A man commits suicide by lighting himself on fire in front of a county courthouse in Keene.
An Amherst doctor who works at the V.A. Medical Center in Manchester drives to Vermont in a rental car and shoots his ex-wife's husband before killing himself.
And last Sunday, a Manchester father fatally shoots his own 9-year-old son and then himself during a supervised visitation session at a downtown YWCA.
These horrific acts of violence all had something in common: They were committed by fathers embroiled in court disputes over child support or custody.
And one lawmaker says it's time for the Legislature to act to prevent the next tragedy.
State Rep. Jeff Oligny, R-Plaistow, submitted 13 bills dealing with parental rights and child custody issues in the last legislative session. All 13 were found inexpedient to legislate.
Among them: A measure that would require the state Department of Health and Human Services to license supervised visitation centers - such as the one where Menahem "Muni" Savyon shot and killed his son, Joshua, and himself last Sunday.
Those involved in the legal system call them "high-conflict" cases, broken families whose battles over child support, custody and visitation rights escalate into outright war.
Oligny, an engineer and a divorced father of two teenagers, contends the system for determining "parental rights and responsibilities" - what used to be called child custody and support - is deeply flawed.
"We are abusing a class of people for profit," he said. "Those people are New Hampshire families that are already in some sort of crisis because they're divorcing, and we're promoting more (chaos) so a dozen people can make a living off of this crisis."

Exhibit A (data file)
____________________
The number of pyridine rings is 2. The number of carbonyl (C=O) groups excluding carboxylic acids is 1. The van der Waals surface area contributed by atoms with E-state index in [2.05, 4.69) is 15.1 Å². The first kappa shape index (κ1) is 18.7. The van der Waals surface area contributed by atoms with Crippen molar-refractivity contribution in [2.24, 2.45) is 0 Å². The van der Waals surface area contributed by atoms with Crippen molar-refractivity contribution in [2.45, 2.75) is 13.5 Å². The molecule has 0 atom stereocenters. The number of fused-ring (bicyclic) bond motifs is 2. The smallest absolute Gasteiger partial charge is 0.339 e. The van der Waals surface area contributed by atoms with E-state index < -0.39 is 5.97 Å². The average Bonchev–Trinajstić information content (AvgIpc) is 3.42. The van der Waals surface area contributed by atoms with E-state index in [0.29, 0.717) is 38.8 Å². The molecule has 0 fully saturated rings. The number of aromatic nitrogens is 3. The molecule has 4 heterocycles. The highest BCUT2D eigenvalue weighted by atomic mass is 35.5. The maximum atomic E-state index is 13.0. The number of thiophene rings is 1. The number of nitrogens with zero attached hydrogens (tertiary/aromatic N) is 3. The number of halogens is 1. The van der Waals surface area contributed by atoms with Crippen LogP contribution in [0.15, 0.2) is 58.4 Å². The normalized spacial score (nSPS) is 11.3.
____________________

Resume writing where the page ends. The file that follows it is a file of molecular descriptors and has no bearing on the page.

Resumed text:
And while most parents abide by court-ordered arrangements even if it feels unfair, a few will "crack," he warned.
A better way, Oligny said, is "joint parenting," something he's been trying to get into New Hampshire law for several years. It's a main reason he ran for office.
The fix is simple, he said: "Government should get out of the family where they're not required.
"If there's no abuse or neglect, then government should not be in that family. If you force Mom and Dad to work things out ... they will."
It's not that simple, said Patricia Murphy, a Manchester attorney who has specialized in family law for 20 years. She called it "a very Pollyanna way of thinking, that all people are reasonable and all people can come up with their own solution."
And while equal parenting time may sound ideal, it may not be the right solution for every child, she said.
She noted that RSA 461-A requires the court to determine "parental rights and responsibilities" based on the "best interests of the child." The law requires the court to consider such factors as each parent's relationship with the child, the ability of each to provide food, clothing, shelter, medical care and "a safe environment," and potential effects of changes to the child's school and community.
For young children of parents who live in different communities, Murphy said, the best plan may not mean shuttling between the two every few days. "Does the kid have to get up 45 minutes earlier (for school) just to deal with that parent's right to raise a child?"
Murphy said the courts got involved in child custody and support issues to provide a neutral forum to resolve conflicts.